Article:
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Issue editors: Yantsislav Yanakiev, Giuseppe Vella

This Issue of the Journal of Defence & Security Technologies (JDST) is published by the Bulgarian Defence Institute “Prof. Tsvetan Lazarov,” Sofia, Bulgaria. 
The main focus is on Defense Technology Foresight.
This volume is based on the results achieved in the framework of the European Defence Agency Project „Predictive methodologY for TecHnology Intelligence Analysis“(PYTIA) carried out in the period 2018-2020.
PYTHIA has received funding from the European Union's Preparatory Action on Defense Research under grant agreement No 800893.
The goal of PYTHIA this project is to design an innovative methodology that will predict the evolution of technologies through the analysis of technological trends. 
The innovative aspect of PYTHIA consists in its global approach. Indeed, the ambition of the project is not limited to only providing a technological forecast, but to evaluate the possible impact of the emerging technologies on the European Defense.

To achieve this goal, a consortium of 8 partners from 6 European countries manage this project by sharing their expertise, including: Engineering (Italy) – project coordinator, Zanasi & Partners (Italy) – scientific technical coordinator, Expert System (France), Hawk Associates Ltd (United Kingdom), Military University of Technology (Poland), ICSA (Intelligence Culture and Strategic Analysis) Foundation (Italy), Romanian National Defense University, Carol I, Bulgarian Defense Institute "Professor Tsvetan Lazarov" – project security officer.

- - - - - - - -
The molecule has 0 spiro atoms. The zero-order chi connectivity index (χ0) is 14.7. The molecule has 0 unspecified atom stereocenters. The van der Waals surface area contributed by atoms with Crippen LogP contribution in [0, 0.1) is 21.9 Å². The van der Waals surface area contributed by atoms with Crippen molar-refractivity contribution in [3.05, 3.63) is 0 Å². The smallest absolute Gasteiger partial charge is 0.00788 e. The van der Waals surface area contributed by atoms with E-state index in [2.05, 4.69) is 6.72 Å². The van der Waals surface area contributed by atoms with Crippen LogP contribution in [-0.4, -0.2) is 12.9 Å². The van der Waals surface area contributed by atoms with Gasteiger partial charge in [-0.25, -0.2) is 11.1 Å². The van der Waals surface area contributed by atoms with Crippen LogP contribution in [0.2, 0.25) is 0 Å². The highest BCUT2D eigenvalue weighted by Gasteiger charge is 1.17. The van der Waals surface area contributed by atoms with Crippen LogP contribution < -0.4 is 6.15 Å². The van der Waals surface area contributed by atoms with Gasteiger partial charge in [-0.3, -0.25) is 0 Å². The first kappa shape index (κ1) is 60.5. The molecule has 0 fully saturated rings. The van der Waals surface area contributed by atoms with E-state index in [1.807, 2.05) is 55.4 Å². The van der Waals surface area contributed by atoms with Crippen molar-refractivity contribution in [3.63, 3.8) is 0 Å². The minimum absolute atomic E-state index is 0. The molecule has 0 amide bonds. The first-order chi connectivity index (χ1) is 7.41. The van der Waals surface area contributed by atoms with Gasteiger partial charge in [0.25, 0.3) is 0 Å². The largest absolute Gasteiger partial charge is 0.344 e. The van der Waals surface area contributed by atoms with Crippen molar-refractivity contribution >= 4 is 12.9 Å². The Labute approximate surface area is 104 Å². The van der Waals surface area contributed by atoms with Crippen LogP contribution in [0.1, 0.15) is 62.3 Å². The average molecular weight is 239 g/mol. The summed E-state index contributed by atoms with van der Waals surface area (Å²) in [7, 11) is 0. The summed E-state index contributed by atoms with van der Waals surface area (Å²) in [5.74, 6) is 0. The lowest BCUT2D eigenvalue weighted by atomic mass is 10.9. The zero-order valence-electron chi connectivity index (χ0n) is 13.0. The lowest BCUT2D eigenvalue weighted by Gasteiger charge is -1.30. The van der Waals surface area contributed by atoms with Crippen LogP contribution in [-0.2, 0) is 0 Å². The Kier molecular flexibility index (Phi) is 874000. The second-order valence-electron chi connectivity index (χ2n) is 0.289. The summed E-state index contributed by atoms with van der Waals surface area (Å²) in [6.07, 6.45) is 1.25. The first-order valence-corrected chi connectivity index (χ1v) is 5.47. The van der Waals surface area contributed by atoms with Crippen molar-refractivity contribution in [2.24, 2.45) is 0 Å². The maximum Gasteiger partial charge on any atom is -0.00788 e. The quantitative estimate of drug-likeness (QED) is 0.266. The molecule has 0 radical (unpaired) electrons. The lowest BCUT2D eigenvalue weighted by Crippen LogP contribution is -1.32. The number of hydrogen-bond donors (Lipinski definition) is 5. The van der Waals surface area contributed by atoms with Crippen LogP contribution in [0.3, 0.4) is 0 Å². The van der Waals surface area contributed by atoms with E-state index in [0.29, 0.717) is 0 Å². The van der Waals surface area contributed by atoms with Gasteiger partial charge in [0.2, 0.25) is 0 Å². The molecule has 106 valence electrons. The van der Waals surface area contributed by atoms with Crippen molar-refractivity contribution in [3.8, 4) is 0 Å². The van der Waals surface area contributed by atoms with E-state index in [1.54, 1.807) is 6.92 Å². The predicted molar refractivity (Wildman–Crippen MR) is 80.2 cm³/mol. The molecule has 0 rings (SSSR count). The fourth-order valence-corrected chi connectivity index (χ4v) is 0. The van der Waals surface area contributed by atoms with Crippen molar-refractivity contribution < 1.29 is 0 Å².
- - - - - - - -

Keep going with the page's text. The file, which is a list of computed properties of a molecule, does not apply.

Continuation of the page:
Moreover, the project is supported by 24 stakeholders from 14 European countries.


JDST Cover vol. 1, no. 1Issue editors: Una Williamson, Nikolai Stoianov

This is the first issue of the Journal of Defence & Security Technologies (JDST), published by the Defence Institute “Prof. Tsvetan Lazarov,” Sofia, Bulgaria. There are hundreds, possibly thousands of scientific journals presenting new re­search results and advances in technology, and many of their publications are rele­vant to the field of defence and security. And yet, the core of the editorial team decided to launch JDST, aiming to position it as a forum where research results and technological developments are presented and discussed in view of policy needs, in terms of both operational requirements and future capabilities, support to policy formulation, and the ways in which R&T facilitates innovation in defence and security.

This issue is focused on technologies in support of law enforcement agencies. Several of the contributions reflect research results in the HOMER (Homemade Explosives and Recipes Characterisation) project, supported by EU’s Seventh Framework Programme and aiming aim to develop a knowledge management platform which will improve the capacity of security and law enforcement agencies to deal with current and anticipated threats of homemade explosives.